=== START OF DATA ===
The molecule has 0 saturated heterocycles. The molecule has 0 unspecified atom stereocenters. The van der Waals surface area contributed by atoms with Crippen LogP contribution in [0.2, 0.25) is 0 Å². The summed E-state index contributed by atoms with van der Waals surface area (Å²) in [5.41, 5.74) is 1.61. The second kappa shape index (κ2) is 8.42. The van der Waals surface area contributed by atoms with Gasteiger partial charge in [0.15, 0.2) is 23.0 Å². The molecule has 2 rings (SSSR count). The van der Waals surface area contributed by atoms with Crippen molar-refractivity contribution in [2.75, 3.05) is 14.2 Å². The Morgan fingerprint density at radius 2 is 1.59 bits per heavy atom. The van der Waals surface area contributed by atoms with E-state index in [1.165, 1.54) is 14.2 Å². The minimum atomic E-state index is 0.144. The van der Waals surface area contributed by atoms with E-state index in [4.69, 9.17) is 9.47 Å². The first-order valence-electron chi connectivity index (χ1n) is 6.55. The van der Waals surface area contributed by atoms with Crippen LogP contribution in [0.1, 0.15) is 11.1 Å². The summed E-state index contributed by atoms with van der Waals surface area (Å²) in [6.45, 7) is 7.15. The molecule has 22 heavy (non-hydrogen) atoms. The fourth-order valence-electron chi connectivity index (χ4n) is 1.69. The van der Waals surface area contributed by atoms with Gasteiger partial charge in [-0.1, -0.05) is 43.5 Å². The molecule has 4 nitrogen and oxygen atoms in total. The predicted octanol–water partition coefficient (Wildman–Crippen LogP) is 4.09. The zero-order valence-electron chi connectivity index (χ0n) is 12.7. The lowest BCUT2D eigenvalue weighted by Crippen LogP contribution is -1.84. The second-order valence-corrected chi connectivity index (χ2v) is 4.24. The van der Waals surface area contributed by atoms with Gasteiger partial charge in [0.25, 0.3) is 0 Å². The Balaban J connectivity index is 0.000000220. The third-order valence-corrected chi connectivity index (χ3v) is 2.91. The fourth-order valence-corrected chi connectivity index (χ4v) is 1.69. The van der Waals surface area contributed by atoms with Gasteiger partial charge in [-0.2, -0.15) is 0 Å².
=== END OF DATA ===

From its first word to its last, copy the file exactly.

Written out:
The molecule has 0 saturated heterocycles. The molecule has 0 unspecified atom stereocenters. The van der Waals surface area contributed by atoms with Crippen LogP contribution in [0.2, 0.25) is 0 Å². The summed E-state index contributed by atoms with van der Waals surface area (Å²) in [5.41, 5.74) is 1.61. The second kappa shape index (κ2) is 8.42. The van der Waals surface area contributed by atoms with Gasteiger partial charge in [0.15, 0.2) is 23.0 Å². The molecule has 2 rings (SSSR count). The van der Waals surface area contributed by atoms with Crippen molar-refractivity contribution in [2.75, 3.05) is 14.2 Å². The Morgan fingerprint density at radius 2 is 1.59 bits per heavy atom. The van der Waals surface area contributed by atoms with E-state index in [1.165, 1.54) is 14.2 Å². The minimum atomic E-state index is 0.144. The van der Waals surface area contributed by atoms with E-state index in [4.69, 9.17) is 9.47 Å². The first-order valence-electron chi connectivity index (χ1n) is 6.55. The van der Waals surface area contributed by atoms with Crippen LogP contribution in [0.1, 0.15) is 11.1 Å². The summed E-state index contributed by atoms with van der Waals surface area (Å²) in [6.45, 7) is 7.15. The molecule has 22 heavy (non-hydrogen) atoms. The fourth-order valence-electron chi connectivity index (χ4n) is 1.69. The van der Waals surface area contributed by atoms with Gasteiger partial charge in [-0.1, -0.05) is 43.5 Å². The molecule has 4 nitrogen and oxygen atoms in total. The predicted octanol–water partition coefficient (Wildman–Crippen LogP) is 4.09. The zero-order valence-electron chi connectivity index (χ0n) is 12.7. The lowest BCUT2D eigenvalue weighted by Crippen LogP contribution is -1.84. The second-order valence-corrected chi connectivity index (χ2v) is 4.24. The van der Waals surface area contributed by atoms with Gasteiger partial charge in [0.25, 0.3) is 0 Å². The Balaban J connectivity index is 0.000000220. The third-order valence-corrected chi connectivity index (χ3v) is 2.91. The fourth-order valence-corrected chi connectivity index (χ4v) is 1.69. The van der Waals surface area contributed by atoms with Gasteiger partial charge in [-0.2, -0.15) is 0 Å².